RihannaBillboard Music Awards, Show, Las Vegas, America - 22 May 2016


There’s no question that fashion and music are intrinsically linked. But if there was, Vevo now has the data to back it up. The video hosting service published a white paper titled “How Influential Are Music Videos on Beauty & Style?” on Monday, presenting three key learnings geared towards its brand partners, as well as those in the fashion and beauty industries.

“The apparel worn in music videos can create the latest trends, from Beyoncé’s kale sweatshirt (from “Flawless”), to Drake’s Moncler puffer jacket (“Hotline Bling”),” the report reads. “Beauty also plays a role in an artist’s signature look, from Adele’s winged eyeliner to Taylor Swift’s vintage red lipstick. These videos make a mark on pop culture, and in turn, create an opportunity for brands to connect with key consumers.”

The key findings are:
(1) The majority of Vevo users turn to musicians for style inspiration.
(2) Music videos inspire Vevo users’ style and beauty routines.
(3) Most Vevo users of the Gen Z and Millenial generations prefer to buy from brands similar to those their favorite musicians wear.

The artists most mentioned by participants in the study were Rihanna, Beyoncé, Taylor Swift, Demi Lovato, Ariana Grande, Kanye West, Justin Timberlake, Justin Bieber, Adam Levine and Drake. Adam Smith, senior vice president of national sales at Vevo, was hesitant to say whether one in particular was considered to be the most influential.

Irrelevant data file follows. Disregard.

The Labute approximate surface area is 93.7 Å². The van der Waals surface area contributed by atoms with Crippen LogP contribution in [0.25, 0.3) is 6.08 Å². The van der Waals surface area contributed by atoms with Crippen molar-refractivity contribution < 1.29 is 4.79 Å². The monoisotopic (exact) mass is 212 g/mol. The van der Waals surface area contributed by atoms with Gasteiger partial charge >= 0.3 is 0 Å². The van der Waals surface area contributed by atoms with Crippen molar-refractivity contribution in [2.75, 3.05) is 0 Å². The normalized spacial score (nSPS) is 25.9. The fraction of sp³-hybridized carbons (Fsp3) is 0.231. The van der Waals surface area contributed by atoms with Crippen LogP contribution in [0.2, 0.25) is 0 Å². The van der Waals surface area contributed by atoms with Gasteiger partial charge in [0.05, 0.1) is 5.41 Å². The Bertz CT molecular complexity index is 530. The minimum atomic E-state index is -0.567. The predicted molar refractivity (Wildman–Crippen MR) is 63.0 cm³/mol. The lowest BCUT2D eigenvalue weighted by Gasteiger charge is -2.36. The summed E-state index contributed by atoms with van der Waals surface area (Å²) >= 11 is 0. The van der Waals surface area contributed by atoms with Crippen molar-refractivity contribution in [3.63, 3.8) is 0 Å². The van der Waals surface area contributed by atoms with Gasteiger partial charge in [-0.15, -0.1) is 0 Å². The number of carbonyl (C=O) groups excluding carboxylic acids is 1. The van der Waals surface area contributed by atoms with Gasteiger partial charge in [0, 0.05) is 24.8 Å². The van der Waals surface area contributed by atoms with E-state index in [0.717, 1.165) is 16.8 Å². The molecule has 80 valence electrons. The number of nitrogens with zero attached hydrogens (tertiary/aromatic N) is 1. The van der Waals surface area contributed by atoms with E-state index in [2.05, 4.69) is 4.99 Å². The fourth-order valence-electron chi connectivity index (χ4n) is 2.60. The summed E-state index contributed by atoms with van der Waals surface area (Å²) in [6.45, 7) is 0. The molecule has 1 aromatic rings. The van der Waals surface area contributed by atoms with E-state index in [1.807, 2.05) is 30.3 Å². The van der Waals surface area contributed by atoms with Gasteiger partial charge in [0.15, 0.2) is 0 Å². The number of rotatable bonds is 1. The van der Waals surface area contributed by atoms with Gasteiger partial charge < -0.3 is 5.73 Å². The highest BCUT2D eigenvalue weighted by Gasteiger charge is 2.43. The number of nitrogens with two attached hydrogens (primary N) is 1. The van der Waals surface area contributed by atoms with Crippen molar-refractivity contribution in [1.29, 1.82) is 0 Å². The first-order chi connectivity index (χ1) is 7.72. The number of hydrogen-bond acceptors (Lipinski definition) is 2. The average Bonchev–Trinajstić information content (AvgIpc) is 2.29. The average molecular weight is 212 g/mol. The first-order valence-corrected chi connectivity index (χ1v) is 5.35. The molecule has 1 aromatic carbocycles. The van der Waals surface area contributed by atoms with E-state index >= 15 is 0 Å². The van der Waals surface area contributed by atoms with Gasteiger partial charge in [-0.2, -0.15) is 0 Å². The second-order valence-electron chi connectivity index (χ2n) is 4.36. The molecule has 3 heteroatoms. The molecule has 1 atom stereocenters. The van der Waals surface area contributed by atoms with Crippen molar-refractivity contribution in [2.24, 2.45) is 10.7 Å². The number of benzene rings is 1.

He says the study combined research from three sources, the first of which was a Vevo Soundboard survey. About 300 men and women aged 13 and older and who live in either the U.S. or the U.K. participated. The findings were then combined with those of a 2016 Vevo finance report, as well as “third-party research sourced from e-marketer and other PPG digital spend information.”

Though the report mentions specific pieces of clothing like Beyoncé’s kale sweatshirt — which was actually featured in the video for “7/11” and not “Flawless,” as stated in the report — and Drake’s Moncler jacket in “Hotline Bling,” it does not go into if or how video views translated into sales of the merchandise featured.

“We were more focused on how it influenced the individual consumer’s efforts in either replicating it in fashion in their own way, or creating their own look and style and feel,” says Smith. It’s worth nothing, though, that sometimes, the presence of a certain piece of merchandise in a video does impact sales. A Moncler spokesman told Vanity Fair in 2015 that the brand did see a spike in sales of the Maya jacket worn by Drake in his “Hotline Bling” video.

Another point the study makes is that participants found artists to be more entertaining, believable, trustworthy, personal and relatable than celebrities from TV and film, social media stars and athletes.

“Artists are their own brands, unlike many other pop culture outlets,” Smith explains. “An artist’s representation of themselves is what makes their work popular. That authenticity created from that connection to an artist who is the brand and artist at the same time is ultimately what’s driving that connection with consumers. In social environments or through their works, that connection is stronger as a result of not having these various personas out in the marketplace.”

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